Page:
Social Protection for a Post-Industrial World
Edited by: Peter A. Kemp
In recent years, many academics and policy makers have argued that the welfare state needs to be modernized. It is claimed that social protection systems still largely reflect the 'old social risks' created under industrial capitalism and that they need to be adapted to the 'new social risks' that have developed with the transition to post-industrial society. The changes that have accompanied this transition include: the growth in female employment, the shift from 'male breadwinner' to 'dual earner' households, the decline in marriage and rise in cohabitation, increased divorce and separation, and population ageing resulting from declining fertility and increasing longevity. Attention has also been drawn to job insecurity and low pay, particularly among young people, women, and the low skilled. This book addresses the challenges for social protection posed by these demographic, social, and economic transformations. The contributions are based on a selection of papers presented at a seminar organized by the Foundation for International Studies of Social Security.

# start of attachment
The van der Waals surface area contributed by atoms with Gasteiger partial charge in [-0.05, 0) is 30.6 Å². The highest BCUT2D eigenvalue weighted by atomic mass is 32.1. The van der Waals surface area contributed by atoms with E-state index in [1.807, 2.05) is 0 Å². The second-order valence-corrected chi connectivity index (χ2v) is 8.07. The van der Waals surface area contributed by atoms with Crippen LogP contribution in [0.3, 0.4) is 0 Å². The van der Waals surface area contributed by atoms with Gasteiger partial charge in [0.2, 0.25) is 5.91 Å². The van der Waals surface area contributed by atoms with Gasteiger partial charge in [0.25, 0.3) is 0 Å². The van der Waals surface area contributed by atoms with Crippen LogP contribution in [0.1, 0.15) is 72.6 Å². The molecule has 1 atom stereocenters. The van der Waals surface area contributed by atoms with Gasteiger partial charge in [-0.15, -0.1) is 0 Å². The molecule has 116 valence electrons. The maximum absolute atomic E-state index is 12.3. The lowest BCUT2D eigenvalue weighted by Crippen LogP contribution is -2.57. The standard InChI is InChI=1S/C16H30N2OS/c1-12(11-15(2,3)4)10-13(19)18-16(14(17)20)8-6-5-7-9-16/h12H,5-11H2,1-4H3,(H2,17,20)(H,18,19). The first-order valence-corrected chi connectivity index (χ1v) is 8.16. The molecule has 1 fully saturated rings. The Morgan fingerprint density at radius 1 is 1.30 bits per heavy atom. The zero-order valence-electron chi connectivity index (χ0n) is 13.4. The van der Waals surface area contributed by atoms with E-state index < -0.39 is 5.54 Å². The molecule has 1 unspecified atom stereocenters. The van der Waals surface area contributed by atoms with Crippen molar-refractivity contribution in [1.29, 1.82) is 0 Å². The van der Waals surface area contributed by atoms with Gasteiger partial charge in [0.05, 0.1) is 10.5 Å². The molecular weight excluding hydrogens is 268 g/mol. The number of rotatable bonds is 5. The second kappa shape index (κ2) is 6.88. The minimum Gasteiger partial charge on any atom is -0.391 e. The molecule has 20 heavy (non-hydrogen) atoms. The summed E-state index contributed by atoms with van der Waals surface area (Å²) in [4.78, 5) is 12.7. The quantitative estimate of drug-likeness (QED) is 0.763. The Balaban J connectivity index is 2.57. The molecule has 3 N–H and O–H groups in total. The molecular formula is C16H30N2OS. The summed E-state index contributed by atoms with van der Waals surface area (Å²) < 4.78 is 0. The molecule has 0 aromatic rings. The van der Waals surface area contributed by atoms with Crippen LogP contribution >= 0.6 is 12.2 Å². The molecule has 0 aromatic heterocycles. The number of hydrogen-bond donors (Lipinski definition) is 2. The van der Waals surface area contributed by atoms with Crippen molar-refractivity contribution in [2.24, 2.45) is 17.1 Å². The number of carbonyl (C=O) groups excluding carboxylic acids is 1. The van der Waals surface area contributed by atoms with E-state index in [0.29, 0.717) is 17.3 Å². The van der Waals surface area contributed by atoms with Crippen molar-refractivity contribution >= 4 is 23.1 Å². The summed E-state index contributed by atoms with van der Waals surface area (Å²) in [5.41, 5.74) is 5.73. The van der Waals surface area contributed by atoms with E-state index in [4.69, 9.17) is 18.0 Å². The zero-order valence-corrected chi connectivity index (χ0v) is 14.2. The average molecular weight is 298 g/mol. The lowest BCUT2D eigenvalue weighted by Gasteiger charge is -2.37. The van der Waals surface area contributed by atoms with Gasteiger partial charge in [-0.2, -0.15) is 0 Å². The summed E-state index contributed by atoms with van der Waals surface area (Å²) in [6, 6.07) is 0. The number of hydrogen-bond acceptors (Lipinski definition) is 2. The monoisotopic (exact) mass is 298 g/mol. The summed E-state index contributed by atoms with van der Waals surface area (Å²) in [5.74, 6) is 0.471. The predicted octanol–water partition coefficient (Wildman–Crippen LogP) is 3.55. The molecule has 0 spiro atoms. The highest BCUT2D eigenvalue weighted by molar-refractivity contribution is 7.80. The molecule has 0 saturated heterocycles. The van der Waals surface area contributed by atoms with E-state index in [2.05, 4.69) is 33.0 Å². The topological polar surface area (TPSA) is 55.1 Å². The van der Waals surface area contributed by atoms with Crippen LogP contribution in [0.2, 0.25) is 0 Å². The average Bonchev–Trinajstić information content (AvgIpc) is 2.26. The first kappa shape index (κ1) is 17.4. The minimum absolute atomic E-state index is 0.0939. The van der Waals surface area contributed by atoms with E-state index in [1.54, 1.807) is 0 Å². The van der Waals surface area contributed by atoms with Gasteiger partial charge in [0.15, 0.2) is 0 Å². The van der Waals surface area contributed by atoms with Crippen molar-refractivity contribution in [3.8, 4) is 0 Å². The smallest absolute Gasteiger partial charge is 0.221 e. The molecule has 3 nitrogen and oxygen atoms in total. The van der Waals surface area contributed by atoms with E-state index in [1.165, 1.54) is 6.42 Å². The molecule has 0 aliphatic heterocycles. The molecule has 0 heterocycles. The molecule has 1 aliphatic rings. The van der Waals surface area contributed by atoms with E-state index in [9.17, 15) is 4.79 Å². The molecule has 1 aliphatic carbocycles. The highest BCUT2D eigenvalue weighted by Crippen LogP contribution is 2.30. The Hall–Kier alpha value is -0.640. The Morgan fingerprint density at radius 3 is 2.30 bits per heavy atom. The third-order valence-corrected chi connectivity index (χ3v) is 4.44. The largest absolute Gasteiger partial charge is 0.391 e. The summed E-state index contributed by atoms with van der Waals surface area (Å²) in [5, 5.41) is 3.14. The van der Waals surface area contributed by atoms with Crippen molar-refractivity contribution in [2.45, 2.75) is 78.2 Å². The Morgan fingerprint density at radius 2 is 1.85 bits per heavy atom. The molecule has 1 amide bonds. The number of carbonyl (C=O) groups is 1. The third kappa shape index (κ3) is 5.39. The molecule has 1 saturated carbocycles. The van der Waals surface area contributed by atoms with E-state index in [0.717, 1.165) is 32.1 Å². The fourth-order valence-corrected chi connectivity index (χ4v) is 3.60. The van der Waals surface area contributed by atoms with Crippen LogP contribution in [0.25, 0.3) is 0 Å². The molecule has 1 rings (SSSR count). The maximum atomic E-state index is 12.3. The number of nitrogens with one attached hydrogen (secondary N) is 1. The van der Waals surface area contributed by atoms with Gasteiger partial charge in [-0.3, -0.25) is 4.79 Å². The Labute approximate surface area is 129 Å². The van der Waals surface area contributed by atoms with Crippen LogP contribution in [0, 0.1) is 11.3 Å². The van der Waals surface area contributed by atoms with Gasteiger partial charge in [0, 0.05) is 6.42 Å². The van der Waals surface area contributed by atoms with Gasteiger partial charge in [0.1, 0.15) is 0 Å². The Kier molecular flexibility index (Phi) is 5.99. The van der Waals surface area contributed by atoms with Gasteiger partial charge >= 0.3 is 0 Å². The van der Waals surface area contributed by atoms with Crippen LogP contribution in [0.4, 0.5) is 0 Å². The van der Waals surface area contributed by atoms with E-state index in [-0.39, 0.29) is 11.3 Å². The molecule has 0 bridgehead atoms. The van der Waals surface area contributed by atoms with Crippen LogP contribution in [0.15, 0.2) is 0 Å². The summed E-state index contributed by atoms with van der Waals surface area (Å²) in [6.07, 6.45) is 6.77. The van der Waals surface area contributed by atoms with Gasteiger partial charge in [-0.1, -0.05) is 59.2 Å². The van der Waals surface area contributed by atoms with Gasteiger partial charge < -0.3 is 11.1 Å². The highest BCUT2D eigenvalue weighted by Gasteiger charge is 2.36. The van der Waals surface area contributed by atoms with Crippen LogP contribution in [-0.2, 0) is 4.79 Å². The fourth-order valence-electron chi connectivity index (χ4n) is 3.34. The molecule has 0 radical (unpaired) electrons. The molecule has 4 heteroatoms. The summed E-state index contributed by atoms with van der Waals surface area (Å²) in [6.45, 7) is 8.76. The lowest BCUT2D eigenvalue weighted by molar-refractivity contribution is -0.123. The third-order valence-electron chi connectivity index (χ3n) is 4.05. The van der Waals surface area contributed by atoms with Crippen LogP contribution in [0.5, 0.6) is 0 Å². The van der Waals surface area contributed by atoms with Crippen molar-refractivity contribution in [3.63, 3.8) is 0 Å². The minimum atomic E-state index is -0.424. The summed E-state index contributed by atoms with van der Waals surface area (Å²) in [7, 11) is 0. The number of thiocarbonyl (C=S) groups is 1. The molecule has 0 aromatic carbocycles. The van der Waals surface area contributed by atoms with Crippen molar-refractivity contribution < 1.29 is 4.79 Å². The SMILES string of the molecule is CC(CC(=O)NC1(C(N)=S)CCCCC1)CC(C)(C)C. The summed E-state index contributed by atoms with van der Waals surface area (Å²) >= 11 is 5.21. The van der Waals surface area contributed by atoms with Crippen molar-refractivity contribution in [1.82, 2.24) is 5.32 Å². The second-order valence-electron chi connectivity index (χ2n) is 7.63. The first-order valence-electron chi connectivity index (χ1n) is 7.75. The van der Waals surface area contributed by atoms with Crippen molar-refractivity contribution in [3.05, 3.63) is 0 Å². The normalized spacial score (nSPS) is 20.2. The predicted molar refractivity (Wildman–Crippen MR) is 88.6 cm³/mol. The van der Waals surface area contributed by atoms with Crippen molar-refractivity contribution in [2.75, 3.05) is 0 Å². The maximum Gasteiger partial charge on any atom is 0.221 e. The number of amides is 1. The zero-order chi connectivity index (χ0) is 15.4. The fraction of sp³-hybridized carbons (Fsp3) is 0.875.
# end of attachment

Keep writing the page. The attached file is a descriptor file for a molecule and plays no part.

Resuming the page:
Publication Date: 10/7/2010